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Parsing ambiguos grammars using LR parser
  • Difficulty Level : Medium
  • Last Updated : 19 Sep, 2019

LR parser can be used to parse ambiguous grammars. LR parser resolves the conflicts (shift/reduce or reduce/reduce) in parsing table of ambiguous grammars based on certain rules (precedence and/or associativity of operators) of the grammar.

Example:
Lets take the following ambiguous grammar:

E -> E+E
E -> E*E
E -> id 

Lets assume, the precedence and associativity of the operators (+ and *) of the grammar are as follows:

  • “+” and “*” both are left associative,
  • Precedence of “*” is higher than the precedence of “+”.

If we use LALR(1) parser, the LR(1) item DFA will be:







From the LR(1) item DFA we can see that there are shift/reduce conflicts in the state I5 and I6. So the parsing table is as follows:





There are both shift and reduce moves in I5 and I6 on “+ and “*”. To resolve this conflict, that is to determine which move to keep and which to discard from the table we shall use the precedence and associativity of the operators.
Consider the input string:

id + id + id 

Lets look at the parser moves till the conflict state according to the above parsing table.





  • If we take the reduce move of I5 state on symbol “+” as in parser 1, then the left “+” of the input string is reduced before the right “+”, which makes “+” left associative.
  • If we take the shift move of I5 state on symbol “+” as in parser 2, then the right “+” of the input string is reduced before the left “+”, which makes “+” right associative.

Similarly, Taking shift move of I5 state on symbol “*” will give “*” higher precedence over “+”, as “*” will be reduced before “+”. Taking reduce move of I5 state on symbol “*” will give “+” higher precedence over “*”, as “+” will be reduced before “*”. Similar to I5, conflicts from I6 can also be resolved.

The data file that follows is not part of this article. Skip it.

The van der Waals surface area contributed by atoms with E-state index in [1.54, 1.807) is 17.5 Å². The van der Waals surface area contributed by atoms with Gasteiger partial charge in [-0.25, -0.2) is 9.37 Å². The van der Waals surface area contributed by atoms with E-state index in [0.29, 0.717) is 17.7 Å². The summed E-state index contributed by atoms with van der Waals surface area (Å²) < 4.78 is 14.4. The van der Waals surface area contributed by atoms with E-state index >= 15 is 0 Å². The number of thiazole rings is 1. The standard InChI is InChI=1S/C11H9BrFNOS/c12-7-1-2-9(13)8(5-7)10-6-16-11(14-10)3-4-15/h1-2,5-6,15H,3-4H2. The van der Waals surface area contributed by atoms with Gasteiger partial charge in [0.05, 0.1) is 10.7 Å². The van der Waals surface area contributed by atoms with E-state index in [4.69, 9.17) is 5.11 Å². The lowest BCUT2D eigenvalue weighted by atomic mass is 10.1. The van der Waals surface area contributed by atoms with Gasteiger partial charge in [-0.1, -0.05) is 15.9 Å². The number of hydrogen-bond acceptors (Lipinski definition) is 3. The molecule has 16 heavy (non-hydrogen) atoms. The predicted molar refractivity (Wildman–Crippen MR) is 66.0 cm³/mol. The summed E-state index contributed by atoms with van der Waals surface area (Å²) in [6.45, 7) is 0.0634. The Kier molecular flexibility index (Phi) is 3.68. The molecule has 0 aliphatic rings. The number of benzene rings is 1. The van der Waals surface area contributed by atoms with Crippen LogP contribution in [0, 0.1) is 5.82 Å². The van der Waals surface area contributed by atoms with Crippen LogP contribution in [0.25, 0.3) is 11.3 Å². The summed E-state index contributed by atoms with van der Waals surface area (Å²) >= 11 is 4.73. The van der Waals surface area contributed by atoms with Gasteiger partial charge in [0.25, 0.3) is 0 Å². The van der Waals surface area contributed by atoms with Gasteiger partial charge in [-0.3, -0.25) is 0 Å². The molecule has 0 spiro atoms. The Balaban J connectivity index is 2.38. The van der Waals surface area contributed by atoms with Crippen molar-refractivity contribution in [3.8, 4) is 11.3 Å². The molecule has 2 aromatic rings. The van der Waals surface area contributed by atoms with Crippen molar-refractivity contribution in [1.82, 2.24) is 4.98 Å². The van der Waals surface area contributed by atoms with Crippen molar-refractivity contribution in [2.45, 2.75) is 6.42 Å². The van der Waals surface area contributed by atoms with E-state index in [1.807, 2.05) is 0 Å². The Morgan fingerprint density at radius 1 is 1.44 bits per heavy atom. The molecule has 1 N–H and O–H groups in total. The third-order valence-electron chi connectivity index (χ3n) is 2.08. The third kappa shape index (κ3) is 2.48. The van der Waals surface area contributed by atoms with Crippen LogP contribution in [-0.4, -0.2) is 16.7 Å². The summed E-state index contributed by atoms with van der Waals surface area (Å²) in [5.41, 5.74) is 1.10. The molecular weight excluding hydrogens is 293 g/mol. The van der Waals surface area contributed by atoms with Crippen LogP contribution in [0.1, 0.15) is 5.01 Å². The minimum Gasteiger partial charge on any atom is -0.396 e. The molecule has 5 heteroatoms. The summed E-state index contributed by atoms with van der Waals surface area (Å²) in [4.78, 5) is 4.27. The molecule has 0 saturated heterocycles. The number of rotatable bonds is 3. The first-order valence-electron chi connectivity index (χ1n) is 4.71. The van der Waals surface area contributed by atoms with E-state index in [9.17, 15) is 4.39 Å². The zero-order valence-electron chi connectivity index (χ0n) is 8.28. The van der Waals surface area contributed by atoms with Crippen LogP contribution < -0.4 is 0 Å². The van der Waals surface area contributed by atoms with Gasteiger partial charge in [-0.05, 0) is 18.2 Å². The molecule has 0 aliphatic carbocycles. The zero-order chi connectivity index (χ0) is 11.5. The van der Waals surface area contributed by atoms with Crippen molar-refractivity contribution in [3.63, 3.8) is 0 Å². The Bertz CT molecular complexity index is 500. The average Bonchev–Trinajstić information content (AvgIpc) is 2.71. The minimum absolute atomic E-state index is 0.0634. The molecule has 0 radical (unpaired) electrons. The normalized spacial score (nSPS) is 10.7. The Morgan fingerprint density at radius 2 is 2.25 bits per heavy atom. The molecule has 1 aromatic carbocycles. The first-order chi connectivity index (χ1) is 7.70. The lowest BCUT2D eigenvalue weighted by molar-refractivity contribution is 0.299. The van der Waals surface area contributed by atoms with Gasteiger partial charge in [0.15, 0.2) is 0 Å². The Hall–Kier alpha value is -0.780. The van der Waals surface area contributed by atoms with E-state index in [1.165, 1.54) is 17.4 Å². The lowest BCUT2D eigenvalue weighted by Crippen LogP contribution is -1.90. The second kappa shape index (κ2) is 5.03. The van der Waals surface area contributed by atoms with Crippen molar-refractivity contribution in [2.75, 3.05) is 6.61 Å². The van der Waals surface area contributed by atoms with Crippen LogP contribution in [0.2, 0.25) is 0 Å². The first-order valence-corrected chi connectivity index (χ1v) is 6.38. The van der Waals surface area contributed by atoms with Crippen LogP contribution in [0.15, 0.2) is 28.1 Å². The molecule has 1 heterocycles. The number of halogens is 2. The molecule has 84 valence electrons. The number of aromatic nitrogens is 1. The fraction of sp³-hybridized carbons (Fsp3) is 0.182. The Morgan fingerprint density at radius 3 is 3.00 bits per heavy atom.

According to the precedence and associativity of our example, the conflict is resolved as follows,

  • The shift/reduce conflict at I5 on “+” is resolved by keeping the reduce move and discarding the shift move, which makes “+” left associative.
  • The shift/reduce conflict at I5 on “*” is resolved by keeping the shift move and discarding the reduce move, which will give “*” higher precedence over “+”.
  • The shift/reduce conflict at I6 on “+” is resolved by keeping the reduce move and discarding the shift move, which will give “*” higher precedence over “+”.
  • The shift/reduce conflict at I6 on “*” is resolved by keeping the reduce move and discarding the shift move, which makes “*” left associative.

Generally, the parser generator tool YAAC resolves conflicts due to ambiguous grammars as follows,

  • Shift/reduce conflict in the parsing table is resolved by giving priority to shift move over reduce move. If the string is accepted for shift move, then reduce move is removed, otherwise shift move is removed.
  • Reduce/reduce conflict in the parsing table is resolved by giving priority to first reduce move over second reduce move. If the string is accepted for first reduce move, then second reduce move is removed, otherwise first reduce move is removed.

Related GATE questions:

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